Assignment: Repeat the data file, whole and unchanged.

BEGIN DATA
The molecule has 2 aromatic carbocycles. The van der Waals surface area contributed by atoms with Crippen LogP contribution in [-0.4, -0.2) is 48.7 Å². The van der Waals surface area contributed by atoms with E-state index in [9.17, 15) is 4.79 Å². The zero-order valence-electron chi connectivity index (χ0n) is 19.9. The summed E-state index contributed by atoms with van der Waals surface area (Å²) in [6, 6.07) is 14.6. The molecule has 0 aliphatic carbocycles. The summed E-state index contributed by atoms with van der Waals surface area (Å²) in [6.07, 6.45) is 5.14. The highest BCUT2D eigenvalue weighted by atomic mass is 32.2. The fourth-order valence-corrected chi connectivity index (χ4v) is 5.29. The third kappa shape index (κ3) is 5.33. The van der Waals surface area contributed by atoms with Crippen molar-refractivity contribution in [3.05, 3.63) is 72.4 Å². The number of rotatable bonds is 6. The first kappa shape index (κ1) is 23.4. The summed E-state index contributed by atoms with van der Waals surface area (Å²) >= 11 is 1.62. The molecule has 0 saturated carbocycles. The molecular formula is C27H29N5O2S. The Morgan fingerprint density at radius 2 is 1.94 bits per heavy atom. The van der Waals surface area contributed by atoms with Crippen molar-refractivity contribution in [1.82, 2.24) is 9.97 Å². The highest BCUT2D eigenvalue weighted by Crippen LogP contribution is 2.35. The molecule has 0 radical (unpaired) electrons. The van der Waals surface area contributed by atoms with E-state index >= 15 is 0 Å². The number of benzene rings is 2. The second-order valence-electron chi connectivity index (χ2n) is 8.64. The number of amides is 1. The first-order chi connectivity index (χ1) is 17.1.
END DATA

The molecule has 2 aromatic carbocycles. The van der Waals surface area contributed by atoms with Crippen LogP contribution in [-0.4, -0.2) is 48.7 Å². The van der Waals surface area contributed by atoms with E-state index in [9.17, 15) is 4.79 Å². The zero-order valence-electron chi connectivity index (χ0n) is 19.9. The summed E-state index contributed by atoms with van der Waals surface area (Å²) in [6, 6.07) is 14.6. The molecule has 0 aliphatic carbocycles. The summed E-state index contributed by atoms with van der Waals surface area (Å²) in [6.07, 6.45) is 5.14. The highest BCUT2D eigenvalue weighted by atomic mass is 32.2. The fourth-order valence-corrected chi connectivity index (χ4v) is 5.29. The third kappa shape index (κ3) is 5.33. The van der Waals surface area contributed by atoms with Crippen molar-refractivity contribution in [3.05, 3.63) is 72.4 Å². The number of rotatable bonds is 6. The first kappa shape index (κ1) is 23.4. The summed E-state index contributed by atoms with van der Waals surface area (Å²) >= 11 is 1.62. The molecule has 0 saturated carbocycles. The molecular formula is C27H29N5O2S. The Morgan fingerprint density at radius 2 is 1.94 bits per heavy atom. The van der Waals surface area contributed by atoms with Crippen molar-refractivity contribution in [1.82, 2.24) is 9.97 Å². The highest BCUT2D eigenvalue weighted by Crippen LogP contribution is 2.35. The molecule has 0 radical (unpaired) electrons. The van der Waals surface area contributed by atoms with E-state index >= 15 is 0 Å². The number of benzene rings is 2. The second-order valence-electron chi connectivity index (χ2n) is 8.64. The number of amides is 1. The first-order chi connectivity index (χ1) is 17.1.